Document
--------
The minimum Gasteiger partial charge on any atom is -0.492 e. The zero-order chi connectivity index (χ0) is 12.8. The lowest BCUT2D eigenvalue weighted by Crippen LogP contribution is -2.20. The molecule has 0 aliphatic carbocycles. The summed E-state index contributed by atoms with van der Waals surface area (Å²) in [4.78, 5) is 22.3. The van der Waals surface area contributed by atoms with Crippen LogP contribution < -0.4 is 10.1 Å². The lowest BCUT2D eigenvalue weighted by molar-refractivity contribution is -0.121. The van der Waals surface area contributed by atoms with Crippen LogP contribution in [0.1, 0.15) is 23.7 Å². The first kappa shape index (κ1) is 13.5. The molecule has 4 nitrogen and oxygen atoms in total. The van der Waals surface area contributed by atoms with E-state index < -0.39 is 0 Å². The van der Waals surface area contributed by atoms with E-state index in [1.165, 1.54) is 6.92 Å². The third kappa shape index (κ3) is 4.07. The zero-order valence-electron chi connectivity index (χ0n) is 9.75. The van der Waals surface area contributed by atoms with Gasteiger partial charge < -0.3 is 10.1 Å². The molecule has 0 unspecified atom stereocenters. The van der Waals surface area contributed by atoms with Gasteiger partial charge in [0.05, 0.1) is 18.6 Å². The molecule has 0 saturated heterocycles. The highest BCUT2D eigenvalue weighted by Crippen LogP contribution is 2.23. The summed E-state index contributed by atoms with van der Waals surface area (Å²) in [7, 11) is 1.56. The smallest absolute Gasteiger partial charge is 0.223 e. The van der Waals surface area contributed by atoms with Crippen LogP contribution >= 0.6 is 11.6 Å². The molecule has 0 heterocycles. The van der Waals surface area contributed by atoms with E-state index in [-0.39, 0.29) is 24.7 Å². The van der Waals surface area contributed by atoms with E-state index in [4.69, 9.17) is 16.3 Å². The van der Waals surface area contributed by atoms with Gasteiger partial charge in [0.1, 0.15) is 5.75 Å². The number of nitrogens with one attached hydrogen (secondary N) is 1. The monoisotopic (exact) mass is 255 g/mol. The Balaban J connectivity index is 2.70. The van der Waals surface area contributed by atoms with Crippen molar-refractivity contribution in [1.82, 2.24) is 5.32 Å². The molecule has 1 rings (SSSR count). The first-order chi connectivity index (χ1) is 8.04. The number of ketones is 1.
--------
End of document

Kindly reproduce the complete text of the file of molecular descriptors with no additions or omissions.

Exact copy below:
The minimum Gasteiger partial charge on any atom is -0.492 e. The zero-order chi connectivity index (χ0) is 12.8. The lowest BCUT2D eigenvalue weighted by Crippen LogP contribution is -2.20. The molecule has 0 aliphatic carbocycles. The summed E-state index contributed by atoms with van der Waals surface area (Å²) in [4.78, 5) is 22.3. The van der Waals surface area contributed by atoms with Crippen LogP contribution < -0.4 is 10.1 Å². The lowest BCUT2D eigenvalue weighted by molar-refractivity contribution is -0.121. The van der Waals surface area contributed by atoms with Crippen LogP contribution in [0.1, 0.15) is 23.7 Å². The first kappa shape index (κ1) is 13.5. The molecule has 4 nitrogen and oxygen atoms in total. The van der Waals surface area contributed by atoms with E-state index < -0.39 is 0 Å². The van der Waals surface area contributed by atoms with E-state index in [1.165, 1.54) is 6.92 Å². The third kappa shape index (κ3) is 4.07. The zero-order valence-electron chi connectivity index (χ0n) is 9.75. The van der Waals surface area contributed by atoms with Gasteiger partial charge < -0.3 is 10.1 Å². The molecule has 0 unspecified atom stereocenters. The van der Waals surface area contributed by atoms with Gasteiger partial charge in [0.05, 0.1) is 18.6 Å². The molecule has 0 saturated heterocycles. The highest BCUT2D eigenvalue weighted by Crippen LogP contribution is 2.23. The summed E-state index contributed by atoms with van der Waals surface area (Å²) in [7, 11) is 1.56. The smallest absolute Gasteiger partial charge is 0.223 e. The van der Waals surface area contributed by atoms with Crippen LogP contribution >= 0.6 is 11.6 Å². The molecule has 0 heterocycles. The van der Waals surface area contributed by atoms with E-state index in [-0.39, 0.29) is 24.7 Å². The van der Waals surface area contributed by atoms with E-state index in [4.69, 9.17) is 16.3 Å². The van der Waals surface area contributed by atoms with Gasteiger partial charge in [0.1, 0.15) is 5.75 Å². The number of nitrogens with one attached hydrogen (secondary N) is 1. The monoisotopic (exact) mass is 255 g/mol. The Balaban J connectivity index is 2.70. The van der Waals surface area contributed by atoms with Crippen molar-refractivity contribution in [1.82, 2.24) is 5.32 Å². The molecule has 1 rings (SSSR count). The first-order chi connectivity index (χ1) is 8.04. The number of ketones is 1.